Popular Fractures News and Current Events

Popular Fractures News and Current Events, Fractures News Articles.
Sort By: Most Relevant | Most Recent
Page 1 of 25 | 1000 Results
Project Hotspot
In their study published in Lithosphere this week, James Kessler and colleagues examine the geology of a scientific borehole drilled into the Snake River Plain, Idaho, USA, to investigate the potential for geothermal energy at depth. The site discussed in this paper is on the Mountain Home Air Force Base, where a drillhole in 1984 indicated that geothermal fluids were present at about 1.8 km depth. (2017-04-05)

Routine imaging scans may predict fracture risk in older adults
Routine body CT scans may help clinicians estimate an individual's risk of future osteoporotic fracture, according to new study results published in the Journal of Bone and Mineral Research. (2018-02-09)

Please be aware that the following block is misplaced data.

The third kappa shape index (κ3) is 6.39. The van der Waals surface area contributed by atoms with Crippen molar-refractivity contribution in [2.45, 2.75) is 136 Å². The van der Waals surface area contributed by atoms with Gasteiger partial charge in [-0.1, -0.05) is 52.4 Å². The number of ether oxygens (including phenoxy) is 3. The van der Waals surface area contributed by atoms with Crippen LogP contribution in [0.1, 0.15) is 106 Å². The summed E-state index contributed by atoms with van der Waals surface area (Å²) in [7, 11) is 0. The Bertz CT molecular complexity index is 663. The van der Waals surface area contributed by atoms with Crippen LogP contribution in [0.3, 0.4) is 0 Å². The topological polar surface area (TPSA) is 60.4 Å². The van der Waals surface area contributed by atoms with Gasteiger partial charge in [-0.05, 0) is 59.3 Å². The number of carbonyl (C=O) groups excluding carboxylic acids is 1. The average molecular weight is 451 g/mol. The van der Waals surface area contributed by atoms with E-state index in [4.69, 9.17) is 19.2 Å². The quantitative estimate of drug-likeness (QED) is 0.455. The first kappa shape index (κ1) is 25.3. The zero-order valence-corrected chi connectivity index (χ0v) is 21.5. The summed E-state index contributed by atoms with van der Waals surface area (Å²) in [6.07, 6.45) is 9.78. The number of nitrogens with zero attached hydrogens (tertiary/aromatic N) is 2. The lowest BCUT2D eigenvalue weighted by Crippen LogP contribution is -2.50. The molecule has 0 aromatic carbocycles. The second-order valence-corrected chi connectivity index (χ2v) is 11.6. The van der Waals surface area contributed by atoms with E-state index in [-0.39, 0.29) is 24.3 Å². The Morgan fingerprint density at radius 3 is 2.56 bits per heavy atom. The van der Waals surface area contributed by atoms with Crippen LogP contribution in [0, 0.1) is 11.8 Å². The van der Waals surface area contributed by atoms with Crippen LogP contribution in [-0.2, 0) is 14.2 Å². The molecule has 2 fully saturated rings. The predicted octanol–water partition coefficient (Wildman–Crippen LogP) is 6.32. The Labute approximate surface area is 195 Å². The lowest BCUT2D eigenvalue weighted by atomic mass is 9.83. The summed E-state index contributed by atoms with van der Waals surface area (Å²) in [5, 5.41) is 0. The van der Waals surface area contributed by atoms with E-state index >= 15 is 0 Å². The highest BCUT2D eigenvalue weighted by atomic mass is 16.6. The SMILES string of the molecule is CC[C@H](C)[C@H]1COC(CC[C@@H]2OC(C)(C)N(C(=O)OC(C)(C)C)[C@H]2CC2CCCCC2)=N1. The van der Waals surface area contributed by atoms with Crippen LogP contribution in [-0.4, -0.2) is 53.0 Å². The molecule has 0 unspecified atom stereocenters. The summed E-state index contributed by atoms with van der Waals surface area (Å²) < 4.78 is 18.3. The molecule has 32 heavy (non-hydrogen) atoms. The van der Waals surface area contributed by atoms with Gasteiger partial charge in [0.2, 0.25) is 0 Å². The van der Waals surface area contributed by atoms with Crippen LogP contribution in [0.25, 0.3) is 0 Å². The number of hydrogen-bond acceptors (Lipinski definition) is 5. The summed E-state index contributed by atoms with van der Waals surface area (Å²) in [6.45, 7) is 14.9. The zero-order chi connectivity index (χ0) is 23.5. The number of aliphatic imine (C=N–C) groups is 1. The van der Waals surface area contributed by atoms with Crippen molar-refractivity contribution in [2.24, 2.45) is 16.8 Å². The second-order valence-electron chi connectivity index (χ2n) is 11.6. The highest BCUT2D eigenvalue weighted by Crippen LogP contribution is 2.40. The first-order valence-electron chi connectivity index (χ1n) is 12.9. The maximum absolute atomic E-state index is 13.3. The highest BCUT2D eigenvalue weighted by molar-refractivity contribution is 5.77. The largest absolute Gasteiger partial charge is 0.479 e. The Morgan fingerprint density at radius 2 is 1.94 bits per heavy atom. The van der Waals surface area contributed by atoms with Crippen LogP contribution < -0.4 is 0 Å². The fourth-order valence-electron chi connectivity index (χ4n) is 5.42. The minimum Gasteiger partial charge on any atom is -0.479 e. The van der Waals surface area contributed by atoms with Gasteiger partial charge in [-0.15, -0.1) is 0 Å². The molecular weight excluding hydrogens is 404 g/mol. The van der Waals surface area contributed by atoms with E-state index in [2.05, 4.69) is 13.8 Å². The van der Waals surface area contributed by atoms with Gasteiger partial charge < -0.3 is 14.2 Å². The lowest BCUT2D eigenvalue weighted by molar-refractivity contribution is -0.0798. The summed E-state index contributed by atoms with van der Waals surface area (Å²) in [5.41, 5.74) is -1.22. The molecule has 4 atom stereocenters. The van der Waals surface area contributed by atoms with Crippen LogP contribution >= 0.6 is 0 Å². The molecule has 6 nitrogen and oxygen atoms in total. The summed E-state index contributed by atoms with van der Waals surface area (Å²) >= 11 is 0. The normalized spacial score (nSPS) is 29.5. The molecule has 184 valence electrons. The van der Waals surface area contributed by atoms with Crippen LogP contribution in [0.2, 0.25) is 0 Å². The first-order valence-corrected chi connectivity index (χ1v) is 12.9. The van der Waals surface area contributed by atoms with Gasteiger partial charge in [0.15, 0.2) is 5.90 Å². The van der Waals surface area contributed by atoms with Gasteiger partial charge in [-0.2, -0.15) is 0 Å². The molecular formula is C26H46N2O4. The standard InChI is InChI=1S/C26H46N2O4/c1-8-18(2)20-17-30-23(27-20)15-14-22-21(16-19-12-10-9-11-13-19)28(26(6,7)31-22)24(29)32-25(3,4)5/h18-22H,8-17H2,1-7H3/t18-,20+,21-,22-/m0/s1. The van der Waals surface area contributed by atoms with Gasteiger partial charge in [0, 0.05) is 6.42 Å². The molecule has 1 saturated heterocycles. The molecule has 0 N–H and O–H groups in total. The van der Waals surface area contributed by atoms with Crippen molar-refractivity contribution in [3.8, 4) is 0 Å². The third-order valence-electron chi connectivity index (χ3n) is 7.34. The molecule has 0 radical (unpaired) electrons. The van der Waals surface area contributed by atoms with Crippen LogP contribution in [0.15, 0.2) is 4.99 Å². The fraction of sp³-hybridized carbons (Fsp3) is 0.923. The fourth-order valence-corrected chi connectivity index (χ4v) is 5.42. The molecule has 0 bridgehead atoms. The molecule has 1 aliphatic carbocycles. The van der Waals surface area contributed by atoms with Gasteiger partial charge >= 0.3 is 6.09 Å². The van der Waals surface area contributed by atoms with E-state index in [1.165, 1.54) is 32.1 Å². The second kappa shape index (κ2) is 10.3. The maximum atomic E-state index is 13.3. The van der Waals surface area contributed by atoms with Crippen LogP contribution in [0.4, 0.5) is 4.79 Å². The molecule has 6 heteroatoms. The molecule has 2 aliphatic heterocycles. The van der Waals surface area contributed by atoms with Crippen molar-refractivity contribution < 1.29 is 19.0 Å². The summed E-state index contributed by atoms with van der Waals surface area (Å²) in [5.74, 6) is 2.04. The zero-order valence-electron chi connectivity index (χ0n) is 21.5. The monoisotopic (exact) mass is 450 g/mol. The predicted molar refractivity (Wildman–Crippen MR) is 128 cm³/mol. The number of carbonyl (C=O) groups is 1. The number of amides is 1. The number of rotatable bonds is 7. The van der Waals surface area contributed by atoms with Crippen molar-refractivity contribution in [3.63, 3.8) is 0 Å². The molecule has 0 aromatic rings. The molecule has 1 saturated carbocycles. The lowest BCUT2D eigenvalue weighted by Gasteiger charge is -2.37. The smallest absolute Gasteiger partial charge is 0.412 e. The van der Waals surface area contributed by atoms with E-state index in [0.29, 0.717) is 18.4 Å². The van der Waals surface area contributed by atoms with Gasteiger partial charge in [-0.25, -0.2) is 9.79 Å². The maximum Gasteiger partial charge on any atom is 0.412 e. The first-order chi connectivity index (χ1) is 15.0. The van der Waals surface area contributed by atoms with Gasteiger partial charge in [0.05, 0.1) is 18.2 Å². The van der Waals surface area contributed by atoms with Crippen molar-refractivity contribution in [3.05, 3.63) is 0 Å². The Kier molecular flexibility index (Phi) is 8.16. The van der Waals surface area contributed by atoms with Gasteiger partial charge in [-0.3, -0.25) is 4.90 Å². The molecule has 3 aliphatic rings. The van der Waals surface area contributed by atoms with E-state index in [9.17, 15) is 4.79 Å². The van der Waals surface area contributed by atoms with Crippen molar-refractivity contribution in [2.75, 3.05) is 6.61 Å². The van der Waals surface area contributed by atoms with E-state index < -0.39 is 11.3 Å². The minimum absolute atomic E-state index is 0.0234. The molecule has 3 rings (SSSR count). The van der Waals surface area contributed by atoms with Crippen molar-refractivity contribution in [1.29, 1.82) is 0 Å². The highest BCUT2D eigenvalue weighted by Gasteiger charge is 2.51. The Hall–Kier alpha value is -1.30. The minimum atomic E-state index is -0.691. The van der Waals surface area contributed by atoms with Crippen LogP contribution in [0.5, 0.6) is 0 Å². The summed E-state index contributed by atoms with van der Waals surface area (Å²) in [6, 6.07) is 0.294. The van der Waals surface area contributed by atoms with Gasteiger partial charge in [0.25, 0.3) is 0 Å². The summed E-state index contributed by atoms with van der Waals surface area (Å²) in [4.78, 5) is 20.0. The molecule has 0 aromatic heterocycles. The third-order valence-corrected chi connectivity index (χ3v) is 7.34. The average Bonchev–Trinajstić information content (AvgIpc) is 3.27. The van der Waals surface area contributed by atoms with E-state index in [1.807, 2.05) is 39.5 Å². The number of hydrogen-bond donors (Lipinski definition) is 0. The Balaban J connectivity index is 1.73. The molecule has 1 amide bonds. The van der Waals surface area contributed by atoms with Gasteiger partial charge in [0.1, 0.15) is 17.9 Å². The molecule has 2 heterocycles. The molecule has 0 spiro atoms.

Simple tests may predict older patients' risk of falling while hospitalized
Simple Tests May Predict Older Patients' Risk of Falling While Hospitalized A study of 807 older individuals admitted to hospital found that those who had poorer physical function at the time of admission were more likely to fall during their hospital stay; 329 falls occurred in 189 patients, including 161 injurious falls, of which 24 were serious. (2018-02-09)

Forensic experts compile guide on how to ID child abuse, starvation
Forensic science experts from North Carolina State University have just published a comprehensive overview of forensic research that can be used to identify child abuse and starvation. (2014-01-31)

Exercise to prevent falls recommended for older adults at increased risk for falls
For adults 65 years or older who are at increased risk of falling, the US Preventive Services Task Force (USPSTF) recommends exercise, such as supervised individual and group classes and physical therapy, to prevent falls, and that clinicians selectively check older adults' risks for falls and then offer tailored interventions that address those specific risks. The USPSTF recommends against vitamin D supplementation. (2018-04-17)

Cancer risk slightly higher for women in discontinued hormone treatment trial